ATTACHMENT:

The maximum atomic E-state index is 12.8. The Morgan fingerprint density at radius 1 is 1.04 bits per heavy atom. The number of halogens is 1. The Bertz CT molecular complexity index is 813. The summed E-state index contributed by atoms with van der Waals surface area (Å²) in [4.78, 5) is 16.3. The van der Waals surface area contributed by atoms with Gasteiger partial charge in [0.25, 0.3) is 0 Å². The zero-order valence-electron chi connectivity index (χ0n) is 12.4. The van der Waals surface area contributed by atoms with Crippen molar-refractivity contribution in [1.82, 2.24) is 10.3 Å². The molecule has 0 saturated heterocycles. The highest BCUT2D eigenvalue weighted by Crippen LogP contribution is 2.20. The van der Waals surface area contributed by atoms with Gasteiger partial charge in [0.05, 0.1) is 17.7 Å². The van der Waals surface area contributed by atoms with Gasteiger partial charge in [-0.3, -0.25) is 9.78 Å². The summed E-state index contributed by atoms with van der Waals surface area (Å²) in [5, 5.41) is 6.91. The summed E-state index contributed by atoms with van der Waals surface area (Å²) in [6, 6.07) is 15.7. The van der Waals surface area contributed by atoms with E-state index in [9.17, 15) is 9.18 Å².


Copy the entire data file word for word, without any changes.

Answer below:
The maximum atomic E-state index is 12.8. The Morgan fingerprint density at radius 1 is 1.04 bits per heavy atom. The number of halogens is 1. The Bertz CT molecular complexity index is 813. The summed E-state index contributed by atoms with van der Waals surface area (Å²) in [4.78, 5) is 16.3. The van der Waals surface area contributed by atoms with Gasteiger partial charge in [0.25, 0.3) is 0 Å². The zero-order valence-electron chi connectivity index (χ0n) is 12.4. The van der Waals surface area contributed by atoms with Crippen molar-refractivity contribution in [1.82, 2.24) is 10.3 Å². The molecule has 0 saturated heterocycles. The highest BCUT2D eigenvalue weighted by Crippen LogP contribution is 2.20. The van der Waals surface area contributed by atoms with Gasteiger partial charge in [0.05, 0.1) is 17.7 Å². The van der Waals surface area contributed by atoms with Gasteiger partial charge in [-0.3, -0.25) is 9.78 Å². The summed E-state index contributed by atoms with van der Waals surface area (Å²) in [5, 5.41) is 6.91. The summed E-state index contributed by atoms with van der Waals surface area (Å²) in [6, 6.07) is 15.7. The van der Waals surface area contributed by atoms with E-state index in [9.17, 15) is 9.18 Å².